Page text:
Did you know the way you breathe can contribute to hypertension, asthma, anxiety, and sleep apnea—all of which compromise your energy and health and can lead to heart attack and even premature death? That’s pretty significant news for something that we take for granted—breathing. I mean, doesn’t breathing just happen naturally, as much or as little as your body needs it? What does it mean that the way you breathe can lead to stress and these other health concerns? In this article, we’ll explore how poor breathing can lead to hypertension, stress, and other serious health consequences. You’ll then learn a simple breathing secret to reduce stress.
I recently came upon an article “How the Buteyko Breathing Method Can Improve Your Health and Fitness” (www.mercola.com, November 24, 2013) which introduced me to the serious consequences of over-breathing and mouth-breathing. In the past year, this had unexpectedly become more than an idle curiosity for me. I had begun to suffer chest pains whenever I first started to breathe rapidly during cardio exercise.
Since this would generally go away as I continued to workout and my blood work, resting pulse, and other health scores were good, I continually brushed this aside. As a personal trainer and someone who meditates regularly and has worked out consistently for decades, I figured I was in pretty good shape, but the chest pain put a question in the back of my mind.
This year has also been one of intense work stress and changes. I wondered if that had anything to do with my chest pain. I was starting to notice that my breathing was heavier, even at rest. I was tired more often and I frequently had a hard time waking up, even after a significant amount of sleep. I also was craving more sweets and alcohol, which I generally stay away from. Was it just the stress of all the changes in my life?
As I read this article, I saw the relationship of all these symptoms to my breathing. When I took the breathing test which I’ll describe shortly and scored very low, I took notice. I had to give this Buteyko Breathing Method a try.
Before I describe the breathing test to you, let’s talk just a little about what happens when you mouth-breathe and over-breathe. To put this in simple terms, it has a lot to do with the amount of carbon dioxide in your body. When you breathe through your mouth and/or exhale deeply and frequently, you expel too much carbon dioxide.
Carbon dioxide in your bloodstream keeps the smooth muscles around your blood vessels and your airway dilated. When you expel too much CO2, your blood vessels and airway constrict. This leads to less oxygen delivery to your heart and lungs, which leads you to breathe heavier, which escalates the cycle.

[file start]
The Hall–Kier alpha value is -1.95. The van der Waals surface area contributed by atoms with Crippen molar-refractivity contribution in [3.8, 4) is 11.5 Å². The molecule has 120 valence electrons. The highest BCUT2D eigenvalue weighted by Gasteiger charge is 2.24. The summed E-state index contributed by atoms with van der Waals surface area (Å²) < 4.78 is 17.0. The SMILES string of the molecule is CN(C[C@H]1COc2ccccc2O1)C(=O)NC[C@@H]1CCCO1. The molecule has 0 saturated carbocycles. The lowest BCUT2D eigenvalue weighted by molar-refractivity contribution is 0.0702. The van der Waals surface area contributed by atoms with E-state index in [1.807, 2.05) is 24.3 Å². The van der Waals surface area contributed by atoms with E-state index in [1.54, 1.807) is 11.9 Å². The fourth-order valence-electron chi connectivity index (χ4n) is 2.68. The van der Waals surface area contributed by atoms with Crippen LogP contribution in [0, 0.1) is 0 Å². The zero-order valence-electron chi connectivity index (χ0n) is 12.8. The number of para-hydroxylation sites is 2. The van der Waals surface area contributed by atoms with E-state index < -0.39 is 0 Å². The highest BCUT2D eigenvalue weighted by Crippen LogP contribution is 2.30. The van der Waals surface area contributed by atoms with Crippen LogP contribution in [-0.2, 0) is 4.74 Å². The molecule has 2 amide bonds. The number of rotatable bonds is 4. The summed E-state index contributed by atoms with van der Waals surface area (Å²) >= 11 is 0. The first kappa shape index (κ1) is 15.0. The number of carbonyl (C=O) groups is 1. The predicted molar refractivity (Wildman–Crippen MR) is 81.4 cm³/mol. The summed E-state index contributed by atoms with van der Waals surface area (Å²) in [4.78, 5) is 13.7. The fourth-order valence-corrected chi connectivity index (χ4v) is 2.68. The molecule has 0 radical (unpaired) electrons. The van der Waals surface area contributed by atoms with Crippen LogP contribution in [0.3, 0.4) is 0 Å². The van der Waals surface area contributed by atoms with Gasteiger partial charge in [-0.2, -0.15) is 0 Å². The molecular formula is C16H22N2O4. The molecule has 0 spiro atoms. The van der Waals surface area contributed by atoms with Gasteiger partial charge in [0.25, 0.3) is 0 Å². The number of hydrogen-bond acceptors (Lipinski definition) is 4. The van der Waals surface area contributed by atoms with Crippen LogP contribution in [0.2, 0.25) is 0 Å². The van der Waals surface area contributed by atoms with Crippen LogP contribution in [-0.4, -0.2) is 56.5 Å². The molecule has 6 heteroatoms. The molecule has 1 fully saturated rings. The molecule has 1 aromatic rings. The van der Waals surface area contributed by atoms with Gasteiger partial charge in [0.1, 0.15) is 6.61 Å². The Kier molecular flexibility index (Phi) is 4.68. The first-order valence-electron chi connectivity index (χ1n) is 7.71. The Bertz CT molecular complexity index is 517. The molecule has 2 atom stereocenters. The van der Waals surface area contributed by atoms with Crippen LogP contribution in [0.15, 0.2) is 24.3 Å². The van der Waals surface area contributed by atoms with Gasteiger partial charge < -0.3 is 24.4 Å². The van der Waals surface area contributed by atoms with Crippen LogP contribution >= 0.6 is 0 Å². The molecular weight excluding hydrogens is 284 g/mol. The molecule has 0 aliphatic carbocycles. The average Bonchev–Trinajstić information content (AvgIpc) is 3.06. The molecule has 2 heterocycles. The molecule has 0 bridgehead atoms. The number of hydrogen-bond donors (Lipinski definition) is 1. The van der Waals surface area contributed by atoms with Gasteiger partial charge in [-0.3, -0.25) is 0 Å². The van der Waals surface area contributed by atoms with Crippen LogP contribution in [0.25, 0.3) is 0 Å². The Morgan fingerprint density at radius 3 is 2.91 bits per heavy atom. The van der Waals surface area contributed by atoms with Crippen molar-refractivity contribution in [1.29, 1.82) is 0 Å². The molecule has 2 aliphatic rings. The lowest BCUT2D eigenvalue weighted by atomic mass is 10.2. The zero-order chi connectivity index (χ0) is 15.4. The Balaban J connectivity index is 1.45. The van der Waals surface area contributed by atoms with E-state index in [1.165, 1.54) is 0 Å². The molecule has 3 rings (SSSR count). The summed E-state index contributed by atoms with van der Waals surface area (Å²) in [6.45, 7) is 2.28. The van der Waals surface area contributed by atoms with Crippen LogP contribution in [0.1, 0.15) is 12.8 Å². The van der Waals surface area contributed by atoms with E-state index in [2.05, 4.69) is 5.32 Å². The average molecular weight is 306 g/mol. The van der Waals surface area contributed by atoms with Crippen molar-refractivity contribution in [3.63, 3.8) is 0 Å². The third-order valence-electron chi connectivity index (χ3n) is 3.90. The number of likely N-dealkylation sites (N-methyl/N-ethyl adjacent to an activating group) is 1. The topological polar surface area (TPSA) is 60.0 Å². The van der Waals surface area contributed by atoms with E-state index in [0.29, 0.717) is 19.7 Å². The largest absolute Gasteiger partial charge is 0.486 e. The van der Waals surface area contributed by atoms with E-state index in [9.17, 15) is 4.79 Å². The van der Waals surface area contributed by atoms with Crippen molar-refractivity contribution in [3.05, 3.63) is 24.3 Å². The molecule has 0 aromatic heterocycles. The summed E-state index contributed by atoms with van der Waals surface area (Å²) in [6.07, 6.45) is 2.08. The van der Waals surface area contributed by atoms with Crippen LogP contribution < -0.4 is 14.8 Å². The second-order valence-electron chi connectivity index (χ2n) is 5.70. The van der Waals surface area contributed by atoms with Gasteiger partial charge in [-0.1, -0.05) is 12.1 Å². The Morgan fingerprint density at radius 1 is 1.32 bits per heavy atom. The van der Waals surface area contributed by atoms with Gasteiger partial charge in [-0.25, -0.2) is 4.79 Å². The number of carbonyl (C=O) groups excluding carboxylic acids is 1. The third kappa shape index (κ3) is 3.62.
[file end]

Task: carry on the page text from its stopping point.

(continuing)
At the same time, mouth-breathing and over-breathing tend to dry out your airway passages, which leads them to constrict further. In the extreme case, you get asthma-like symptoms. This can have serious short-term consequences in your cardio-respiratory system as well as dangerous long-term health consequences when you breathe this way regularly.
Fortunately, the cure is simple. You can train your body to breathe with your mouth closed-even when exercising. This prevents over-breathing, while it purifies, warms, and moisturizes the air in your nasal passages and automatically regulates the CO2 in your blood.
Initially nasal breathing may be a challenge, but with practice, over time, you can actually train your body to take in more breath through your nasal passages, even to the point where you can do this during intense physical training. Check back with me in a few months on that one.
Now, here’s a simple test to see if you could benefit from nasal breathing. It’s called the Control Pause Technique: Before you begin, you want to be in a resting state, as you probably are now, sitting still and reading. This technique is taken from the Buteyko Breathing Method as described by Dr. Mercola:
1. Take a small, silent breath in through your nose and allow a small silent breath out through your nose.
2. Hold your nose with your fingers to prevent air from entering your lungs.
3. Count the number of seconds until you feel the first definite desire to breathe.
4. At the first definite desire to breathe, you may also feel the first involuntary movements of your breathing muscles. Your tummy may jerk and the area around your neck may contract.
5. Release your nose and breathe in and out through it.
6. Your inhalation at the end of the held breath should be calm. If not, you held your breath too long.
A control pause of 40 seconds is considered good; 25 seconds indicates a need for some improvement; and 15 seconds or less indicates you’ve got a good amount of work to do. 15 seconds or less is where I began.
You can also use the Control Pause as an exercise to improve your score. Do 5-6 repetitions of the Control Pause technique with a 30-45 second break in between each repetition. Do this daily and you’ll notice a difference within the first month, if not sooner. Combine this with breathing through your nose only throughout the day and you’ll improve even faster.
Here’s to lower stress and better health through better breathing.
Please share this post with your family, friends, and co-workers through the social sharing links. I’d also love to hear your Comments below. Thanks for participating and sharing!